- Winners? Italy, by a snifter, I reckon.
- Runners-up? This depends on the vagaries of the second round draw, but I'll plump for Portugal. Home advantage always seems to give an underachieving team that added edge.
- Third Place? Who gives a stuff?
- Man of the Tournament I believe some chap called Thierry Henry has played quite well this season...
- How will England do? Lose against France, draw with Croatia, muller the Swiss to scrape through to the second round, where they'll take on Spain, win a high-scoring match, before being over-run by Italy in the Semis.
- England men to watch Steven Gerrard has been receiving all the attention, but Frank Lampard is still my man to shine. Back Michael Owen to discover a rich vein of goal-scoring form.
- Who will Sven regret bringing? David James, of course.
- Tournament disappointments Holland (sorry Shazz). If Germany get their act together I can see the Netherlands disappearing in the first round. The team are looking old and tired and Dutch football is far from the tour de force it used to be2.
- Outsiders? The Czech Republic are increasingly growing in stature as an international team and are easily capable of reaching the Semis. Denmark rarely put feet wrong and may also be worth a couple of quid.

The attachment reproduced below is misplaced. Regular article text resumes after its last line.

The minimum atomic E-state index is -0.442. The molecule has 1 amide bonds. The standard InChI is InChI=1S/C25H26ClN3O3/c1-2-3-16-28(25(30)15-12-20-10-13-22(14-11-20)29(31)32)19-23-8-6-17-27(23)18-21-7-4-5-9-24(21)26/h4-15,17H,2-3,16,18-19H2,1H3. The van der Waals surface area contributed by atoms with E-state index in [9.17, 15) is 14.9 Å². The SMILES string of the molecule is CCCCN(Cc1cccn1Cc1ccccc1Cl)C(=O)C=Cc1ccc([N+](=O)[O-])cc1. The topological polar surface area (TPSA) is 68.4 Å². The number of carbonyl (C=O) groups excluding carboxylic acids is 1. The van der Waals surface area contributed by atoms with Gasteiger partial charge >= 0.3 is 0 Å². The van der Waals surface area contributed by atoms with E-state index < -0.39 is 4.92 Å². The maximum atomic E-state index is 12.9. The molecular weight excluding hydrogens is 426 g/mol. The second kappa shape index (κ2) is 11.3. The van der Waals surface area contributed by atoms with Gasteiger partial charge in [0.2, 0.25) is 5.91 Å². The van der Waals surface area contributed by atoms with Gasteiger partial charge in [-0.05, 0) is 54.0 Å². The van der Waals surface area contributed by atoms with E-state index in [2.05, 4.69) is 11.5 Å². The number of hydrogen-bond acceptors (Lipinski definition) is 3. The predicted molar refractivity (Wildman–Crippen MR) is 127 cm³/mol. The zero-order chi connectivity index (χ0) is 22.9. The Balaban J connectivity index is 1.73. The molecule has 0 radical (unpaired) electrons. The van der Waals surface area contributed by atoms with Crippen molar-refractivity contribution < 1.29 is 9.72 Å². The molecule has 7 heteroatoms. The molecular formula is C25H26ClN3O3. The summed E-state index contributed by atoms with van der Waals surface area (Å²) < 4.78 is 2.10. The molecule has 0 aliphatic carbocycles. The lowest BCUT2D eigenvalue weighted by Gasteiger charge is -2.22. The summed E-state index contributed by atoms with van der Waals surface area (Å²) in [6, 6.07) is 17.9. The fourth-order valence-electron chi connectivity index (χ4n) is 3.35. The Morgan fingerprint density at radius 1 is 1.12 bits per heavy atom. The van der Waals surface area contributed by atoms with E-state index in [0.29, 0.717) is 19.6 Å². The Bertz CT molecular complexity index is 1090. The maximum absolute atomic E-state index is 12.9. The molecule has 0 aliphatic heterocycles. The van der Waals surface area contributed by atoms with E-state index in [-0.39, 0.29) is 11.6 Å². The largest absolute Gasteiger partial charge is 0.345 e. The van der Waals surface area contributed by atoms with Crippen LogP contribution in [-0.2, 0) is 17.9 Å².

- Next season's Premiership signing? Kimm Kallstrom of Sweden. He likes to play in the hole3, has two good feet, and would fit in perfectly at Newcastle or Spurs. Look for him to do something impressive in the group matches.
On a final note...football adverts. I haven't quite seen anything this year as good as Eric Cantona's boat, but Thierry Henry in the hotel room (with the Man Utd team saying 'Boo!') is pretty good, as is Brazil v Portugal's 'Ole!'. Mopeds to Portugal is OK, but a bit too silly. Carling's 'Shirts v Skins' is OK, but is rapidly getting too much airplay (in its tragically shortened version), so is sinking down the list. Any more nominees for favourite football advert? Let me know.
Several A/K/A Random's 'sporting blues'
Hello, AmSports fans. The big news across the pond is, of course, the passing of ex-sportscaster, ex-actor and former President Ronald Reagan, plus the remembrance of D-Day plus 60 years, but AmSport goes on - except for June 6, 1944 when Major League baseball shut down for the day as the nation huddled up with their radio sets, looking for news from the BBC.
Pro baseketball has just entered its championship round, matching the Detroit Pistons and the Los Angeles Lakes in the final, and the pro hockey championships will be decided past my deadline between the Calgary (Canada) Flames and the Miami Lightning. (Not sure I know why Calgary is the Flames, but there's plenty of lightning in Florida.)
The only other major sports news was the running of the Belmont Stakes, with thoroughbred Smarty Jones going for the third leg of horse racing's Triple Crown. That means wining the Kentucky Derby, the Preakness and Belmont, something only eleven horses have done in racing history. Smarty did not become the 12th, leading after a mile-and-a-quarter of the race, but the finish line is a mile-and-a-half away (12 furlongs) and 36-to-1 longshot Birdstone won by a length.
And this concludes the overseas version of Did I Leave the Iron On? Baseball's season is 1/3 of the way done, and I'll have several and random observations in my next post for the Post. This is seldom, a/k/a random, over and out.